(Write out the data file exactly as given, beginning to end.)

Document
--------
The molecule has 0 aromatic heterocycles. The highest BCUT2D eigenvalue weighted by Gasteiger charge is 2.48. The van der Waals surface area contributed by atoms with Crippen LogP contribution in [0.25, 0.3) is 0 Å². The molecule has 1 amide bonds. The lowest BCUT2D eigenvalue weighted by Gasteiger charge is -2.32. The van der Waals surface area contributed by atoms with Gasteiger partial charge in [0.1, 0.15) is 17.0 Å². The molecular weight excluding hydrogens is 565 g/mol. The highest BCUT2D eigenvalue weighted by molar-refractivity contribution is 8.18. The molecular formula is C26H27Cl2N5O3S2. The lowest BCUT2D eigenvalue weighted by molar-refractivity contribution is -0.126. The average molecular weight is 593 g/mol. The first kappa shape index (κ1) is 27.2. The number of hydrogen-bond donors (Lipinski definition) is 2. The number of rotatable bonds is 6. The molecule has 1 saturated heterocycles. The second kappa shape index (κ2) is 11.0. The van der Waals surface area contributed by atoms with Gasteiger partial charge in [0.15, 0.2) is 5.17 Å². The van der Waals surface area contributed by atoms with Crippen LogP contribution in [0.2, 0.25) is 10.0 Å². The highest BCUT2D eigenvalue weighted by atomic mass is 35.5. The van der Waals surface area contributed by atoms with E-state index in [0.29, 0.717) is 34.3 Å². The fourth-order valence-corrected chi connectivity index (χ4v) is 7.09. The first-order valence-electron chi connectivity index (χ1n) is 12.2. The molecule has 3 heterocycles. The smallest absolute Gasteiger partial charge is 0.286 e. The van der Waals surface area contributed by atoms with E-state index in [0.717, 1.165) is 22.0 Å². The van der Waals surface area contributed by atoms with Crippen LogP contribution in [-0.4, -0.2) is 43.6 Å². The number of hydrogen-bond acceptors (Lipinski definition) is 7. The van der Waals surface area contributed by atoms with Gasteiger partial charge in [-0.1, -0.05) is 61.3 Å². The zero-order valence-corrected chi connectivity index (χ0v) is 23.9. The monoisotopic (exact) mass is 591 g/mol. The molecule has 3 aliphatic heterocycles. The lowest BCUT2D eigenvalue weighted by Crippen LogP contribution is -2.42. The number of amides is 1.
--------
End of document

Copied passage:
The molecule has 0 aromatic heterocycles. The highest BCUT2D eigenvalue weighted by Gasteiger charge is 2.48. The van der Waals surface area contributed by atoms with Crippen LogP contribution in [0.25, 0.3) is 0 Å². The molecule has 1 amide bonds. The lowest BCUT2D eigenvalue weighted by Gasteiger charge is -2.32. The van der Waals surface area contributed by atoms with Gasteiger partial charge in [0.1, 0.15) is 17.0 Å². The molecular weight excluding hydrogens is 565 g/mol. The highest BCUT2D eigenvalue weighted by molar-refractivity contribution is 8.18. The molecular formula is C26H27Cl2N5O3S2. The lowest BCUT2D eigenvalue weighted by molar-refractivity contribution is -0.126. The average molecular weight is 593 g/mol. The first kappa shape index (κ1) is 27.2. The number of hydrogen-bond donors (Lipinski definition) is 2. The number of rotatable bonds is 6. The molecule has 1 saturated heterocycles. The second kappa shape index (κ2) is 11.0. The van der Waals surface area contributed by atoms with Gasteiger partial charge in [0.15, 0.2) is 5.17 Å². The van der Waals surface area contributed by atoms with Crippen LogP contribution in [0.2, 0.25) is 10.0 Å². The highest BCUT2D eigenvalue weighted by atomic mass is 35.5. The van der Waals surface area contributed by atoms with E-state index in [0.29, 0.717) is 34.3 Å². The fourth-order valence-corrected chi connectivity index (χ4v) is 7.09. The first-order valence-electron chi connectivity index (χ1n) is 12.2. The molecule has 3 heterocycles. The smallest absolute Gasteiger partial charge is 0.286 e. The van der Waals surface area contributed by atoms with E-state index in [0.717, 1.165) is 22.0 Å². The van der Waals surface area contributed by atoms with Crippen LogP contribution in [-0.4, -0.2) is 43.6 Å². The number of hydrogen-bond acceptors (Lipinski definition) is 7. The van der Waals surface area contributed by atoms with Gasteiger partial charge in [-0.1, -0.05) is 61.3 Å². The zero-order valence-corrected chi connectivity index (χ0v) is 23.9. The monoisotopic (exact) mass is 591 g/mol. The molecule has 3 aliphatic heterocycles. The lowest BCUT2D eigenvalue weighted by Crippen LogP contribution is -2.42. The number of amides is 1.